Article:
According to the clinical sample collection practice of the study period, the mapping biopsy tissue samples of an individual arrived in the same collection tube for histopathological workup in the majority of cases (4,398/4,744). Accordingly, these samples were embedded in the same paraffin block. Samples from the antral and oxyntic gastric compartments were distinguishable during routine histological investigation based on the expertise of the pathologists. The H. pylori diagnostic staining results were summarized considering the staining patterns observed from all the individual tissue samples of a given patient, independent of whether they were embedded in the same or separate tissue blocks.

H. pylori positivity was determined in formalin-fixed, paraffin-embedded tissue material based on positivity by modified Giemsa staining and/or Helicobacter immunohistochemistry with B0471 polyclonal rabbit anti-H. pylori primary antibody (Dako, Glostrup, Denmark)45 and confirmed by a BACTFish H. pylori Combi Kit (Izinta Kft., Budapest, Hungary)20,45.

Clarithromycin susceptibility FISH test

FISH for the detection of H. pylori Cla-res was performed according to the instruction manual of the BACTFish H. pylori Combi Kit20,45. As an initial step, 4- to 5-μm-thick sections were cut from the paraffin-embedded tissue specimens. These sections were attached to glass slides by heating on a hot plate at 65 °C for 10 s and subsequently deparaffinized by sequential immersion in xylene twice for 30 min each and 96% ethanol twice 30 min each. Then, the air-dried slides were immersed in Vector Antigen Unmasking Solution (Cat. No. H-3300, Vector Laboratories) and microwaved at 400 W for 20 min as heat pretreatment, after which the slides were rinsed in distilled water three times and air-dried at room temperature. The tissue sections were then placed into a humidity chamber and hybridized for 90 min at 46 °C with the DNA Probe Mix of the BACTFish H. pylori Combi Kit, containing an H. pylori-specific probe (Hpy-1, targeting 16S-rRNA, labeled with green fluorochrome fluorescein isothiocyanate) and specific probes for the detection of Cla-res-specific distinct point mutations within the peptidyl transferase region of 23S-rRNA (ClaR1 [A2143G], ClaR2 [A2144G] and ClaR3 [A2143C], labeled with orange-red fluorescent Cy3) as well as an unlabeled wild-type probe (ClaWT) to avoid non-specific hybridization of the ClaR1-3 probes (probe sequences are displayed in Supplementary Table S8)42. After a posthybridization wash in prewarmed Wash Buffer (2 × 15 min at 46 °C), the slides were mounted with antifade fluorescent mounting medium containing the blue-fluorescent nuclear counterstain 4′,6-diamidino-2-phenylindole, or DAPI (Vectashield with DAPI, Cat. No. H-1200, Vector Laboratories, Burlingame, CA, USA). Then, the slides were examined using a Leica DM RXA epifluorescence microscope (Leica Microsystems, Wetzlar, Germany) equipped with DAPI (excitation 355–425 nm, emission >470 nm, Leica Microsystems, Wetzlar, Germany), Spectrum Green (excitation 460–500 nm, emission 512–542 nm, Vysis, Downers Grove, IL, USA), and Spectrum Orange (excitation 540–578 nm, emission 564–612 nm, Vysis, Downers Grove, IL, USA) filter sets for blue, green, and orange-red fluorescence, respectively. Images were taken using a Leica DFC365 FX camera and documented by Leica CW4000 FISH software.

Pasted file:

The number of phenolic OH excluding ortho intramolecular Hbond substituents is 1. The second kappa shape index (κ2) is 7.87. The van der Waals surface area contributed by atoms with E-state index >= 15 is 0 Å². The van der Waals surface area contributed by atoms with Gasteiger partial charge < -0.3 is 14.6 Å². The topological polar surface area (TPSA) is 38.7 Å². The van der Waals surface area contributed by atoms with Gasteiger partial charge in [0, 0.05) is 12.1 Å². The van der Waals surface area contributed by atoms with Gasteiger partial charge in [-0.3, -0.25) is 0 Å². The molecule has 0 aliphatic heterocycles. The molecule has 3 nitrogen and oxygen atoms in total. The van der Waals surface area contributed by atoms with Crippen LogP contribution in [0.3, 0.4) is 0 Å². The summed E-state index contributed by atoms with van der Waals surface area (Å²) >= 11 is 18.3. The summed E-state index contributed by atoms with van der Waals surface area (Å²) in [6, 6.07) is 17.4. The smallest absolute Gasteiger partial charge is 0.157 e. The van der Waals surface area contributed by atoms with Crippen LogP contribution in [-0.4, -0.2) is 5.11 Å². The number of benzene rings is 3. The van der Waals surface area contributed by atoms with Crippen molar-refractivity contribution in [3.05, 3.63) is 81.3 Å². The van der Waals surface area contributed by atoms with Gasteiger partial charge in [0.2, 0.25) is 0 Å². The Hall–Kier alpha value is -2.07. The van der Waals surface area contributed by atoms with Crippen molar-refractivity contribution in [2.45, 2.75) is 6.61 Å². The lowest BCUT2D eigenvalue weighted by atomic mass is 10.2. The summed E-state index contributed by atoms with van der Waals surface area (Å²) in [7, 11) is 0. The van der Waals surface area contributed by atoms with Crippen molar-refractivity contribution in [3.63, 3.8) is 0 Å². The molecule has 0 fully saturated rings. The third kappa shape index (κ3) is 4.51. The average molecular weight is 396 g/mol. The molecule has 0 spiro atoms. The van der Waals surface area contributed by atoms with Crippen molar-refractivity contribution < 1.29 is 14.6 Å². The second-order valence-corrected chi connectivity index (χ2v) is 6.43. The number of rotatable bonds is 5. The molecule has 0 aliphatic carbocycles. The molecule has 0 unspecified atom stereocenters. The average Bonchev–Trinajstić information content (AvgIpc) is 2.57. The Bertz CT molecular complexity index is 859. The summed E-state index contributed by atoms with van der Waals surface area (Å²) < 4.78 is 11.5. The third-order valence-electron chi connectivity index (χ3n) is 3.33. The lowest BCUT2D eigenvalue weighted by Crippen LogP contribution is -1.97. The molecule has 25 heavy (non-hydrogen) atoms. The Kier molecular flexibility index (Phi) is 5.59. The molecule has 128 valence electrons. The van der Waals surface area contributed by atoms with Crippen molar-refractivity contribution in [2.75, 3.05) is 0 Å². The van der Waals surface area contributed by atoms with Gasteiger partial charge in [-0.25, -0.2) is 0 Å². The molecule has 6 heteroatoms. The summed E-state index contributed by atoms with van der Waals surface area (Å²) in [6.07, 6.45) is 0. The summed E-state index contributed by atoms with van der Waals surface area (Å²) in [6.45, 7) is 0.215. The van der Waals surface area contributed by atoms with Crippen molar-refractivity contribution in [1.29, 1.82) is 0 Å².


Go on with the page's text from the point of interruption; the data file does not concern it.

H. pylori infections were categorized semiquantitatively as mild (1+; low bacterial density, scattered H. pylori distribution pattern), moderate (2+; moderate bacterial density, small groups of H. pylori), or severe (3+; high bacterial density, large groups/fields of H. pylori), according to the updated Sydney system46,47, considering the FISH result of each gastric-mucosa-containing tissue specimen (Fig. 1).